Where’s Karl?

I am a dedicated marxist, and my big conundrum is, which is funnier, Go West or Night at the Opera? Oops, I forgot to include Das Kapital. In it’s own way it might be the funniest Marx comedy…..no, on second thought, it doesn’t have Margaret Dumont, so it’s out. It does take a wrecking ball to Western civilization, but how can that compete for laughs with tearing apart the wooden train and feeding the boards to the engine to win a race? Yeah, I think Go West is the funniest!

Not to slight Das Kapital though, it actually was an important and carefully thought out book. Since it was written before the “Industrial Revolution”, most references to “labor” mean manual labor, but the economics “lessons” and theories are secondary to his political theories. For Marx, Karl that is, the abolition of ownership of private property is one of the central aspects to his theories as expressed in “The Communist Manifesto”. This is not simply meant in terms of owning a home or a piece of land, but more importantly it refers to the means of production. This is true in the case of a factory owner just as it is true for a large landholder who owns several acres that need worked.

To Marx, this was a timeless imbalance that harkens back to the feudal days and doing away with the whole notion could happen through revolution. Without an uprising the issue of private property and the associated inequities would only continue unchecked. In many ways it can be suggested that to Marx, private property was at the center of almost all problems he saw in human society since it contributed to and signaled unequal distribution of wealth.

Rather than dive into the intricacies of his theory–I would lose all my readers–I propose testing the idea that private property is the, or even a, problem. Take a trip with me to the year 1620, as 101 weary, sickly passengers of the Mayflower went ashore at Plymouth, Massachusetts. The Plymouth Company investors initially invested about £1200 to £1600 in the colony before the Mayflower even sailed. The colonists had to pay this money back over seven years by harvesting supplies and shipping them back to the investors in England to be sold.

Each investor in the Plymouth Company was issued shares worth £10 and each adult colonist received one share and were given options to purchase more shares later on. For the first seven years, everything was to remain in the “common stock” which was owned by all the shareholders. The common stock helped supply the colonists with things like food, tools and clothing. At the end of the seven years, the shareholders would divide the profits and capital (which included houses, land and goods) equally.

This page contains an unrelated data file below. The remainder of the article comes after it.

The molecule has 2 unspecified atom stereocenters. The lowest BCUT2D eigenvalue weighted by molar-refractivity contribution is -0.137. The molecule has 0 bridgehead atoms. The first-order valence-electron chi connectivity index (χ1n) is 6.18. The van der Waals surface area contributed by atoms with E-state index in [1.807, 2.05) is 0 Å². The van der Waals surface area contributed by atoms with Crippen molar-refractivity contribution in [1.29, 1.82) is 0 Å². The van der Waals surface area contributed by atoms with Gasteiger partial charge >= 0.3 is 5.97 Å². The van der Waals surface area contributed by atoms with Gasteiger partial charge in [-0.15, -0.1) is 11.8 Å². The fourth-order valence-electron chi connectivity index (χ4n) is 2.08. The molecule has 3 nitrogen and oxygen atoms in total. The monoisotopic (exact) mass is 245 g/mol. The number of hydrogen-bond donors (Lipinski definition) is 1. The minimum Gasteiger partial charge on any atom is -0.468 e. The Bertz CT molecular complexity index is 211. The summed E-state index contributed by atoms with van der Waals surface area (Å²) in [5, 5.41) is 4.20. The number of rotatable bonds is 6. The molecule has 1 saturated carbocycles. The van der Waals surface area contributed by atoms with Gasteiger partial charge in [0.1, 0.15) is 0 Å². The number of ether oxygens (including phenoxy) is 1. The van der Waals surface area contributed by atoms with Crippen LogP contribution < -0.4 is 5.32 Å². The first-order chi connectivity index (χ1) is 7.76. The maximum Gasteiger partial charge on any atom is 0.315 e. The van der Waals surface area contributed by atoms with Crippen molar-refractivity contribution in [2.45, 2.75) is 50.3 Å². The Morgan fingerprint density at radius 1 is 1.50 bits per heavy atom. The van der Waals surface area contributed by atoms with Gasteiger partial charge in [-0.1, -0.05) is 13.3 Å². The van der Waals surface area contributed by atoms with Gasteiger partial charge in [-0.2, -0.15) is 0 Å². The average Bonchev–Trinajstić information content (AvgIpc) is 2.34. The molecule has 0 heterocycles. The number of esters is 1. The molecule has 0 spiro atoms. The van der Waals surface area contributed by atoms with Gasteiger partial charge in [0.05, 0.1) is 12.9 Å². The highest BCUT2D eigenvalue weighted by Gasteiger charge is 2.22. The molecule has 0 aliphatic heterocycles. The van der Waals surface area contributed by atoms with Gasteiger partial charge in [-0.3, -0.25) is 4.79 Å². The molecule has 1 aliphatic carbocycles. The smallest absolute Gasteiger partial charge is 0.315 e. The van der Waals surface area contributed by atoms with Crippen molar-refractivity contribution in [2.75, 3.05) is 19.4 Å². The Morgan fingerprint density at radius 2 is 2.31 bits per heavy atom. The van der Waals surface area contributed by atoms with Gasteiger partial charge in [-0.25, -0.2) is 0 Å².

Yet, in 1623, the common-stock plan was abandoned and the land and houses were divided so that each colonist could reap the rewards of their own labor. The colony had been barely producing enough food to survive and the Governor of the colony, William Bradford, felt that the communal aspect of the colony was discouraging many of the colonists from working hard because they felt they were working for others rather than themselves. When the common-stock plan was abandoned and the new plan put into place, the colony suddenly began to flourish and they soon had an abundance of food. Corn production dramatically increased and famine was averted.

So in this simplest of all examples, private ownership of the land with the incentive of earning the fruits of your own labor was the only consistent difference between famine or plenty. Sure, weather and Indian relations were factors, but those were more or less similar during the first 3 years of want and the subsequent years of plenty. The central problem with Marxism and it’s children, Communism and Socialism, is ignoring human nature and it’s desire for personal gain.

How do you implement a system that contravenes human nature? With force! Ultimately, Das Kapital and Marxism are funnier than Marx Brothers comedies because everywhere Marxism has been applied–with the goal always to reduce inequities–the gap between the wealthiest classes and the poorest classes has been greater than in capitalist societies. Why? Because the force required to implement Marxism necessarily leads to plunder, and the removal of the incentive of personal gain results in lowered production. What a yuck.

Author: iamcurmudgeon

When I began this blog, I was a 70 year old man, with a young mind and a body trying to recover from a stroke, and my purpose for this whole blog thing is to provoke thinking, to ridicule reflex reaction, and provide a legacy to my children.

One thought on “Where’s Karl?”

  1. Idol worshipers need no evidence to validate their religion. They believe it by “faith.” That is particularly true when the religion is political humanism, the worship of man himself, with Marxism as its political expression. Failed everywhere its been tried – no matter, “I believe.”


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